An approach to the developmental and cognitive profile of the child with spina bifida : CME - articleSource: South African Medical Journal 104, pp 228 –230 (2014) http://dx.doi.org/http://dx.doi.org/10.7196/SAMJ.8048More Less
Myelomeningocele, or open spina bifida (SBM), is the most common congenital defect of the central nervous system. The brain anomalies described in SBM are varied and contribute to the complex phenotypic outcomes in neurocognition and behaviour. Several factors have an impact on the severity and type of cognitive outcome. The strongest association with cognitive dysfunction is the presence of hydrocephalus and its complications. Hydrocephalus occurs in 80 - 95% of cases and typically results in attenuation of cerebral white matter, particularly in the posterior aspects of the brain, which is important in the development of spatial skills.
Laboratory information system data demonstrate successful implementation of the prevention of mother-to-child transmission programme in South Africa : prevention of mother-to-child transmission - Progress towards the Millennium Development GoalsSource: South African Medical Journal 104, pp 235 –238 (2014) http://dx.doi.org/http://dx.doi.org/10.7196/SAMJ.7598More Less
Background. Monitoring the prevention of mother-to-child transmission (PMTCT) programme to identify gaps for early intervention is essential as South Africa progresses from prevention to elimination of HIV infection in children. Early infant diagnosis (EID) by an HIV polymerase chain reaction (PCR) test is recommended at 6 weeks of age for all HIV-exposed infants. The National Health Laboratory Service (NHLS) performs the PCR tests for the public health sector and stores test data in a corporate data warehouse (CDW).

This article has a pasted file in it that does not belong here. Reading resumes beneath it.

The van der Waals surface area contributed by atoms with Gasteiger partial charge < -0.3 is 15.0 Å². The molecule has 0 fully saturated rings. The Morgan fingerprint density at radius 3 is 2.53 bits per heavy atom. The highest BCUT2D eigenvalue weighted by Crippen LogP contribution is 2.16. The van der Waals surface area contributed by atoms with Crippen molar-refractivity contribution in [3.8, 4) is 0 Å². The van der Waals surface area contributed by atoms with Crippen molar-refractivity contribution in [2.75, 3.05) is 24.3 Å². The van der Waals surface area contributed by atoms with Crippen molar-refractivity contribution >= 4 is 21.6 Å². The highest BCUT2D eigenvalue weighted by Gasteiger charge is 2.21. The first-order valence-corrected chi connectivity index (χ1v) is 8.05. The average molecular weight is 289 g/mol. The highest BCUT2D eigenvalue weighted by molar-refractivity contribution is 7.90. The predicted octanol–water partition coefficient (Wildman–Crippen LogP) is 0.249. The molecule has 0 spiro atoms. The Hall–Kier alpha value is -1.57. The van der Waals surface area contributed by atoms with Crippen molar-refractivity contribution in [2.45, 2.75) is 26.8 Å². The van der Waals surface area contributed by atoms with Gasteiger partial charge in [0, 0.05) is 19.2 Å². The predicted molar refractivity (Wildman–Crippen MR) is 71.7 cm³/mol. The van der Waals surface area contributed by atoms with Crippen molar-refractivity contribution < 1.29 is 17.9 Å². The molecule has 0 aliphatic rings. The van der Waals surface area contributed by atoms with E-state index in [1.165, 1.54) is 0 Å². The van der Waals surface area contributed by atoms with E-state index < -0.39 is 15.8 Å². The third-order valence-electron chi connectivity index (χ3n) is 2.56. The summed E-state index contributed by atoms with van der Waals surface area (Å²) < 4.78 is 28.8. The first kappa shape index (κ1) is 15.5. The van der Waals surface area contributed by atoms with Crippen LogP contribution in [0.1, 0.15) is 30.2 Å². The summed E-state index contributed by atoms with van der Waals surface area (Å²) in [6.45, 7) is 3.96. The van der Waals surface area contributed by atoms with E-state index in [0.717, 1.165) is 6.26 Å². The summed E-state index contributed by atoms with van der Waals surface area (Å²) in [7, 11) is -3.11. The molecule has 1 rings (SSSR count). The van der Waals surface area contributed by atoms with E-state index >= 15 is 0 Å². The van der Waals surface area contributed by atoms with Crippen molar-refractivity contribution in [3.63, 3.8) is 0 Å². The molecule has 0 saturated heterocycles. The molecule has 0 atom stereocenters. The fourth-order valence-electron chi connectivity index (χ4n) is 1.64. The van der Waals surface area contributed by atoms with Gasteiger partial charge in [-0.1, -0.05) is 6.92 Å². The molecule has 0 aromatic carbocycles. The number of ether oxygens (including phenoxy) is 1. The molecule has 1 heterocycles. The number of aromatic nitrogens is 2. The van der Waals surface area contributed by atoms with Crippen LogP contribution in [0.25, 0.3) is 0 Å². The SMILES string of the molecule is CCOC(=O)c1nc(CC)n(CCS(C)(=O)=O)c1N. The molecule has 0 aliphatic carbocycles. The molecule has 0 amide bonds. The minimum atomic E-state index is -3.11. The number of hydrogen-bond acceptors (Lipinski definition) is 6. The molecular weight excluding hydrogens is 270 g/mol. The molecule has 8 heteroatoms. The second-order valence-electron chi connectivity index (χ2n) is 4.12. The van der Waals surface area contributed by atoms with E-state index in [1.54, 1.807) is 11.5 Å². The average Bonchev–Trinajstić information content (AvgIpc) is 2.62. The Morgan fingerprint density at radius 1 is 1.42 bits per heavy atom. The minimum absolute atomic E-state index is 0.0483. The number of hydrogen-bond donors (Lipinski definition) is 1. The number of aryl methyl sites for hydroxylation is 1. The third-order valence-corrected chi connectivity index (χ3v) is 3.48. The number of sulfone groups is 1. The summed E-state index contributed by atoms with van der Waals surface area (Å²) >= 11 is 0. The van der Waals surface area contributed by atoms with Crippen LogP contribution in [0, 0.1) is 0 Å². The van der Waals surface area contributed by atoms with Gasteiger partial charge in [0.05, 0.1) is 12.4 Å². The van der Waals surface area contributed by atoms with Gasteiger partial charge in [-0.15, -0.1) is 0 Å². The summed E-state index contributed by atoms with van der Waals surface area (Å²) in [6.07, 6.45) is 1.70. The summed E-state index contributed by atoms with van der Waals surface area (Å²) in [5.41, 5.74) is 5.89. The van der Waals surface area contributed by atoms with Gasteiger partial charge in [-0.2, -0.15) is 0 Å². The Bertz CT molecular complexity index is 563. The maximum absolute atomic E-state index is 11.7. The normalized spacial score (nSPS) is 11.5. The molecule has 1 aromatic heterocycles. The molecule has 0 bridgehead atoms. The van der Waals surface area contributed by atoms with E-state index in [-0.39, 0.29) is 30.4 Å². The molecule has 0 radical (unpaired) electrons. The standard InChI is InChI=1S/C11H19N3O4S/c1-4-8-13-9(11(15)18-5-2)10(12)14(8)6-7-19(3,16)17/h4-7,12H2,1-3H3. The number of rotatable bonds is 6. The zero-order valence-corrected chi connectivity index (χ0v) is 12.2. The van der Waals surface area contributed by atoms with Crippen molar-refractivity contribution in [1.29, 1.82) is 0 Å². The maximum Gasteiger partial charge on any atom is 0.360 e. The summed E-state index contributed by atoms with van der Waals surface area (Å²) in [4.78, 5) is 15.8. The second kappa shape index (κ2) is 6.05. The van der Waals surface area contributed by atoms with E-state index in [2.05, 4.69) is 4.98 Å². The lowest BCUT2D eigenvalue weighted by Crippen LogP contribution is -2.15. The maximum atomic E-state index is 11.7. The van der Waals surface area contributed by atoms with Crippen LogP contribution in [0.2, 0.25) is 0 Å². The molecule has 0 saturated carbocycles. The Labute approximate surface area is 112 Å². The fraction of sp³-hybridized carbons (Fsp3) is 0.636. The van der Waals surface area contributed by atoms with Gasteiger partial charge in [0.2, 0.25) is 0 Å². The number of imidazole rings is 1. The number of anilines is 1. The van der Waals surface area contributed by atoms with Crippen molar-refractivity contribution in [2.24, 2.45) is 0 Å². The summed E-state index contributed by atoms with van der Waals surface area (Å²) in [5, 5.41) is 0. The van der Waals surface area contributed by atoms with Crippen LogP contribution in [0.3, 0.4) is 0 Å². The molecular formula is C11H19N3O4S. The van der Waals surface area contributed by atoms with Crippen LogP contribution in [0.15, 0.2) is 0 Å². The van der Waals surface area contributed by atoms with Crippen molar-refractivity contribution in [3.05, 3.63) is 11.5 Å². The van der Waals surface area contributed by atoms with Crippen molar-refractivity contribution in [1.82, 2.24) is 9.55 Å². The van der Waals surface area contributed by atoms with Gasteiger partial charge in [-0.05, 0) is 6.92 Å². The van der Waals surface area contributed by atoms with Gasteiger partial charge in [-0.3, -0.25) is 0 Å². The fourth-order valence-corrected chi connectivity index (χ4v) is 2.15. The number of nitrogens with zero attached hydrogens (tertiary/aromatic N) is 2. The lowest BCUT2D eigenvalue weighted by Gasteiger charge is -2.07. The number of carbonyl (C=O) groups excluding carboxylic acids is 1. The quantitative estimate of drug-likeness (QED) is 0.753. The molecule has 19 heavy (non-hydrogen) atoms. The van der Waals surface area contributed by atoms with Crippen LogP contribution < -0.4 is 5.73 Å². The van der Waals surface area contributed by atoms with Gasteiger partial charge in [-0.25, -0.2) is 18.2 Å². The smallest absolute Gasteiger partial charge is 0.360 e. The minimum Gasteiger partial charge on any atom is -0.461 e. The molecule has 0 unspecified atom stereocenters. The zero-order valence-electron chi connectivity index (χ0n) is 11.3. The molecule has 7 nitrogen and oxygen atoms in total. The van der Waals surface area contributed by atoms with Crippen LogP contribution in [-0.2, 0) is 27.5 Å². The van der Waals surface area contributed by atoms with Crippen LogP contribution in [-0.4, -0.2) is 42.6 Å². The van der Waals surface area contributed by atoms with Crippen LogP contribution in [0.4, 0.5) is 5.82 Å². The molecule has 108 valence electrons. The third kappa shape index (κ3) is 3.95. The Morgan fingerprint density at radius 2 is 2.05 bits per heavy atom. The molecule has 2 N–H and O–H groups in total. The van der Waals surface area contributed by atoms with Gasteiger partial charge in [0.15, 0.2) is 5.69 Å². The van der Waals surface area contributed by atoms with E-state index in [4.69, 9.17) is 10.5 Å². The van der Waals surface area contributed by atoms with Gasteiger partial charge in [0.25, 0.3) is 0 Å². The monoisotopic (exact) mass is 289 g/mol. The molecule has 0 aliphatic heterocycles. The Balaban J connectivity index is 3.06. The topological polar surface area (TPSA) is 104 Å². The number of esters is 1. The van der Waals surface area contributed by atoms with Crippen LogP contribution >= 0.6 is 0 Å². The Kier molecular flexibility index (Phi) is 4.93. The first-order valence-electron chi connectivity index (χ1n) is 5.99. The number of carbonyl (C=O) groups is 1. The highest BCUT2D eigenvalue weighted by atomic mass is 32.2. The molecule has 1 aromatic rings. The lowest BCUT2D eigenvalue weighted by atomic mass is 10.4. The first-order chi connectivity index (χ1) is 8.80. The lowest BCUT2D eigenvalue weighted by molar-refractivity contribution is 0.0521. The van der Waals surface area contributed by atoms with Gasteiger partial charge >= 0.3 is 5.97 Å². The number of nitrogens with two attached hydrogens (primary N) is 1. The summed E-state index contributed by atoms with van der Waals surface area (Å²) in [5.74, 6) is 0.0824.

Objectives. To demonstrate the utility of laboratory data for monitoring trends in EID coverage and early vertical transmission rates and to describe the scale-up of the EID component of the PMTCT programme.
Methods. HIV PCR test data from 2003 to 2012 inclusive were extracted from the NHLS CDW by year, province, age of infant tested and test result and used to calculate EID coverage and early vertical transmission rates to provincial level.
Results. Rapid scale-up of EID over the first decade of the PMTCT programme was evident from the 100-fold increase in PCR tests to 350 000 by 2012. In 2012, 73% of the estimated 270 000 HIV-exposed infants requiring an early PCR were tested and the early vertical transmission rate had fallen to 2.4% as a result of successful implementation of the PMTCT programme.
Conclusions. Laboratory data can provide real time, affordable monitoring of aspects of the PMTCT programme and assist in achieving virtual elimination of paediatric HIV infection in South Africa.